Panel: Globalizing the Clean Energy Transition – Implications for National and International Public Policy
(Natural Resource, Energy, and Environmental Policy)

Thursday, November 8, 2018: 10:15 AM-11:45 AM
Jackson - Mezz Level (Marriott Wardman Park)

*Names in bold indicate Presenter

Panel Chairs:  Elizabeth Wilson, Dartmouth College
Discussants:  Joanna Lewis, Georgetown University and Michael Davidson, Harvard University

Wind Energy Technology Innovation in the Manufacturing Global Value Chain: Exploring the Impact of Internationalization of Component Suppliers on Innovation
Kavita Surana1, Claudia Doblinger2, Nathan Hultman1 and Laura Diaz Anadon3, (1)University of Maryland, College Park, (2)University of Regensburg, (3)Cambridge University

The Environmental Integrity of Renewable Energy Carbon Offsets in China's Cap and Trade System
Gabriel Chan, University of Minnesota and Joern Huenteler, The World Bank

Leveraging Private Investment to Increase the Deployment of Renewable Energy in Developing Countries: Evidence from Uganda
Benedict Probst1, Lotte Westermann2, Laura Diaz Anadon1 and Andreas Kontoleon3, (1)Cambridge University, (2)Kreditanstalt fuer Wiederaufbau, (3)University of Cambridge

The energy sector is the largest contributor to anthropogenic carbon dioxide emissions. Hence, in order to mitigate climate change, a fast technological transition towards clean, low-carbon energy technologies is needed. Given that the majority of carbon dioxide emissions and emissions growth occur in non-OECD countries, this transition has to be global. Due to the many market-failures involved in technological transitions – particularly in the energy sector – policy intervention is necessary. Under the bottom-up architecture of the United Nations’ (UN) Paris Agreement to address anthropogenic climate change, policy intervention at the national and sub-national scale is expected to be the main driver of change. At the same time, multilateral institutions, such as the UN or the World Bank and internationally-oriented domestic institutions (such as foreign affairs or international aid agencies) can support national policy making and technology adoption in non-OECD countries through the provision of technical, financial, and institutional assistance.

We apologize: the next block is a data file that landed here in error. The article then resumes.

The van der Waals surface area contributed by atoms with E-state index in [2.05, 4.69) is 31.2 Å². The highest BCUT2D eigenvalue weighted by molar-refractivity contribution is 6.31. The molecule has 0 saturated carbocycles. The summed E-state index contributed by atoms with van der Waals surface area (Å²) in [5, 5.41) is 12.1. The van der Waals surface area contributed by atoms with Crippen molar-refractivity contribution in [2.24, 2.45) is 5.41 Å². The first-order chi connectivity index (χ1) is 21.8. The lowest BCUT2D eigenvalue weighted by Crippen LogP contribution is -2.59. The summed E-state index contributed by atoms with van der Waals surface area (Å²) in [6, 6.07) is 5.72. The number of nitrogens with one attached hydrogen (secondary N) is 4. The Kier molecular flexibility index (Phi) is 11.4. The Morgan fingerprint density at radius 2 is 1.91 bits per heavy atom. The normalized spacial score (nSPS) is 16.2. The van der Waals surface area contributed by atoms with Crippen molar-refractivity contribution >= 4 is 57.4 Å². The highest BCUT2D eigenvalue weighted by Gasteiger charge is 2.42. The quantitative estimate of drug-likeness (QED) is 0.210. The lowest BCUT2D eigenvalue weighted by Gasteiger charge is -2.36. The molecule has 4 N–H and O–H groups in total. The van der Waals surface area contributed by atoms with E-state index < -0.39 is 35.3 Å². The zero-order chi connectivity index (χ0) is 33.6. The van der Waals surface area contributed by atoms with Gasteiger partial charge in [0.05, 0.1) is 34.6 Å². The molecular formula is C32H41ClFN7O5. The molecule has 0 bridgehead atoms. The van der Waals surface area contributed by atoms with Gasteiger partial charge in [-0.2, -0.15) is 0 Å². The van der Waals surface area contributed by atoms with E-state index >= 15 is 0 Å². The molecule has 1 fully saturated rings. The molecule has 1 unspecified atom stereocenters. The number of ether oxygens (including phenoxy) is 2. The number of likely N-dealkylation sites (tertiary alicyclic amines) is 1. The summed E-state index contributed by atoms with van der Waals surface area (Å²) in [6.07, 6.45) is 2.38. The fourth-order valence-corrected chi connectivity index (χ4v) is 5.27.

By providing new empirical evidence and analytical frameworks, this panel aims to inform decision makers at national and international levels on how to spur the clean energy transition globally. It thus contributes to the conference theme Evidence for Action: Encouraging Innovation and Improvement. The papers in the panel provide global and national analysis, focusing on three key areas of the energy transition: environmental integrity, technological innovation, and finance. The first paper takes a global perspective on innovation across the value chain of wind power, informing national and international policy goals with respect to the relationship between value chain internationalization and domestic technology innovation. The second paper focuses on China and the integration of renewable energy finance and climate policy through the use of carbon offsets, informing the design of the country’s emissions trading system, the largest in the world. The third paper focuses on a new international renewable energy financing scheme and its environmental, local development, and co-financing outcomes in Uganda. The fourth and final paper provides new data on the role of multi-lateral development banks (such as the Inter-American Development Bank or the World Bank Group) in financing low- and high-carbon energy projects.

While all presenters are academics, they also act as policy practitioners and advisors, e.g., having worked as consultants for the UN, the World Bank, or the OECD, as experts in the UK Innovation Caucus, or as IPCC lead authors. The session chair works as an Energy Specialist at the World Bank.